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Biometrics analyst says outbreak marks death of most of touch-based fingerprint reader market



The market for low-end single fingerprint biometric sensors and readers outside of smartphones has just fallen off a cliff, according to Acuity Market Intelligence Principle Analyst and Chief Strategist Maxine Most.

In a blog post, Most says that this market, which has been rapidly expanding to more than two million readers annually, mostly in India and China, will be essentially killed off. Public fingerprinting at Departments of Motor Vehicles (DMVs), ATMs, office buildings, airports and police stations, which was largely halted in response to the coronavirus pandemic even before shelter in place orders were given, will be rapidly phased out, Most suggests.

Strict disinfecting protocols including the adoption of antimicrobial materials will likely be introduced, particularly for the four-print readers often used in national ID, border control, law enforcement, and other sophisticated identity applications. Over the next two to three years, however, those biometric scanners will be replaced by touchless systems that may or may not include fingerprints, according to the post.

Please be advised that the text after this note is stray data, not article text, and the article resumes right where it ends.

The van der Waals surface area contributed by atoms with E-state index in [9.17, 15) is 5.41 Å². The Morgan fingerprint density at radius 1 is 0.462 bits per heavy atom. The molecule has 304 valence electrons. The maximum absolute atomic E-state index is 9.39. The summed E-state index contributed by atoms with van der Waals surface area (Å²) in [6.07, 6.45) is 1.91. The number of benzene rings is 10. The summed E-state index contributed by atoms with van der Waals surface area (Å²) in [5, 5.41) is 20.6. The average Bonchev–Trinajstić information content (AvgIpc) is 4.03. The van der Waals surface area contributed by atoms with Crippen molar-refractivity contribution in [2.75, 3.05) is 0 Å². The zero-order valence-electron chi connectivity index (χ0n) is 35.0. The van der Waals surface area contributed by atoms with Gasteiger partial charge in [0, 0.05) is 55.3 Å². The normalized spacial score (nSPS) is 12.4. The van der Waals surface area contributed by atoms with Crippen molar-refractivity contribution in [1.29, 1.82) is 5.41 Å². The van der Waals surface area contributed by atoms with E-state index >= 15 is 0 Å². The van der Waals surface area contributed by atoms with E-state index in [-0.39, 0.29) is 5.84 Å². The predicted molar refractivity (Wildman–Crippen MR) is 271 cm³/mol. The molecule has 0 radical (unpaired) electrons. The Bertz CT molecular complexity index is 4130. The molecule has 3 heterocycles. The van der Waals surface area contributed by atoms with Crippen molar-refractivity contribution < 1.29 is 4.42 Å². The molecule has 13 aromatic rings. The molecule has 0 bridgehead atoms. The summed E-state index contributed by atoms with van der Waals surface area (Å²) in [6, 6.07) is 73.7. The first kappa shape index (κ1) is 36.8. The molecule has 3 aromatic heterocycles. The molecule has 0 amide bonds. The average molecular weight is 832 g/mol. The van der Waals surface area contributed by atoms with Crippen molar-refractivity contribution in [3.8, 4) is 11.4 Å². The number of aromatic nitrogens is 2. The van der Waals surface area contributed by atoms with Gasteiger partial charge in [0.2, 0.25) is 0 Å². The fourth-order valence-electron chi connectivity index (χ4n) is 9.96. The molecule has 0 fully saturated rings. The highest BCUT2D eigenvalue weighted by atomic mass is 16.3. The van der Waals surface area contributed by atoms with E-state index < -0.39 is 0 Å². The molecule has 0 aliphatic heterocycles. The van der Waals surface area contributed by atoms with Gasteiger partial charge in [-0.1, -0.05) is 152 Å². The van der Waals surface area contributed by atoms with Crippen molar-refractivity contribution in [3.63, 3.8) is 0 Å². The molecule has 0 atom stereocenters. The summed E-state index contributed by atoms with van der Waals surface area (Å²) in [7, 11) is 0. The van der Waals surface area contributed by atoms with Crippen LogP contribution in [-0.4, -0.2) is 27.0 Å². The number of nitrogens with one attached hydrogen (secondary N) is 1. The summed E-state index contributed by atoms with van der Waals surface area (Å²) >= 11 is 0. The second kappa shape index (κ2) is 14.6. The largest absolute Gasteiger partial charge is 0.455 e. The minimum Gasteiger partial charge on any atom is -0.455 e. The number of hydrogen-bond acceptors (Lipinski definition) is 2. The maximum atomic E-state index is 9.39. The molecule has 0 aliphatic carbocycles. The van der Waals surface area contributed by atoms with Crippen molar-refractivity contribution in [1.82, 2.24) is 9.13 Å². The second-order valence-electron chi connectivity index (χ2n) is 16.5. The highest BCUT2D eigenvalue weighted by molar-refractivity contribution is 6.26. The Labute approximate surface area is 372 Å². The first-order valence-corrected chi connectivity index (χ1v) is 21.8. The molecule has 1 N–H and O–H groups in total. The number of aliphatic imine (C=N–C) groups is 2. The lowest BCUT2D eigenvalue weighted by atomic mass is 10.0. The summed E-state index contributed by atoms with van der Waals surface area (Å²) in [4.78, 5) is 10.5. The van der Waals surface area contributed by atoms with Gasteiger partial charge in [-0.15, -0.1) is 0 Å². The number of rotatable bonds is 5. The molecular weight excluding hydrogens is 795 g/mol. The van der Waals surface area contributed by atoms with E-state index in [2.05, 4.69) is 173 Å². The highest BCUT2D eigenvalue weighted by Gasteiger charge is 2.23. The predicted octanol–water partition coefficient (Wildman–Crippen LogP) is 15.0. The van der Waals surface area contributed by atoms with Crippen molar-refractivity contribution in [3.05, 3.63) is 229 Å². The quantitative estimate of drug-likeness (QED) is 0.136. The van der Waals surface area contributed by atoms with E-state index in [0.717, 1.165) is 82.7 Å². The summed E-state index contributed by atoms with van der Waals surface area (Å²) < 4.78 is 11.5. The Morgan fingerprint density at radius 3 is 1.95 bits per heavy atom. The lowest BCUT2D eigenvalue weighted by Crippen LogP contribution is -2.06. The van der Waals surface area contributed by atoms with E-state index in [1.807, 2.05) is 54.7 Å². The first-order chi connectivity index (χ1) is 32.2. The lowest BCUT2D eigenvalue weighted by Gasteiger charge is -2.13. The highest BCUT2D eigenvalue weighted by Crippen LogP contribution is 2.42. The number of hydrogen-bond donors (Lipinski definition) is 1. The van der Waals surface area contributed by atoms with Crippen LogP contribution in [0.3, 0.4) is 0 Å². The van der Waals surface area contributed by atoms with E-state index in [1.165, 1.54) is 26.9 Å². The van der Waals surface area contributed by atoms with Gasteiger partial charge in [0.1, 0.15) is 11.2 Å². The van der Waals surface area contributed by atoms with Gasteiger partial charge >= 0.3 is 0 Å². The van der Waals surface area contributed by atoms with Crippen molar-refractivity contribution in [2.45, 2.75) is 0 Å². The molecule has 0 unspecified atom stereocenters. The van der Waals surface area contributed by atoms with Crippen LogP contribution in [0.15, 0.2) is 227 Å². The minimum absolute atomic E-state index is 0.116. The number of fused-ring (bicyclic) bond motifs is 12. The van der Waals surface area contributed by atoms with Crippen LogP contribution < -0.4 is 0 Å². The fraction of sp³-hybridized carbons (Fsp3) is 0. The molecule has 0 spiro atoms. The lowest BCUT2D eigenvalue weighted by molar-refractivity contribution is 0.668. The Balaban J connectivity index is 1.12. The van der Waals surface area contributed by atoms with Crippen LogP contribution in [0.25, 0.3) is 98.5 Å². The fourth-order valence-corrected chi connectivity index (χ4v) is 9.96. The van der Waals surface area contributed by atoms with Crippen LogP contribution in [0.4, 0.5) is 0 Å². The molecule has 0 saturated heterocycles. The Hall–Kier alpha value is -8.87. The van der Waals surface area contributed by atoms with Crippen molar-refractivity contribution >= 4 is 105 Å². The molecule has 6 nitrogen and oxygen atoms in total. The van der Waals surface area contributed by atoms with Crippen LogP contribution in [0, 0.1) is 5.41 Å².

Noting that Acuity has been predicting the widespread implementation of AFIS-quality, FBI-compliant fingerprint systems in smartphones since the iPhone 5S was introduced in 2013, Most writes that smartphone fingerprint sensors will be more sophisticated in the future.

With decreasing comfort using public scanners and improving quality in the biometrics embedded in personal devices, use cases will shift to touchless systems or digital identity credentials and biometric authentication based on personal devices.

Facial recognition will adoption will accelerate rapidly, Most predicts, and iris recognition will break free of recent struggles with a large increase in adoption, starting in healthcare environments which limit the use of other modalities.

Facial recognition companies seeking to differentiate themselves with a unique value proposition are not likely to find the strategy effective, according to a recent white paper from Acuity.

“As always, black swans create winners and losers,” Most notes. “The Coronavirus black swan biometric winners will be touchless fingerprint and smartphone-based FBI compliant capture solutions, as well as face and iris recognition for use in public and commercial environments.”

Ultimately, she forecasts, the outbreak sounds the “death knell” for touch-based fingerprint readers.

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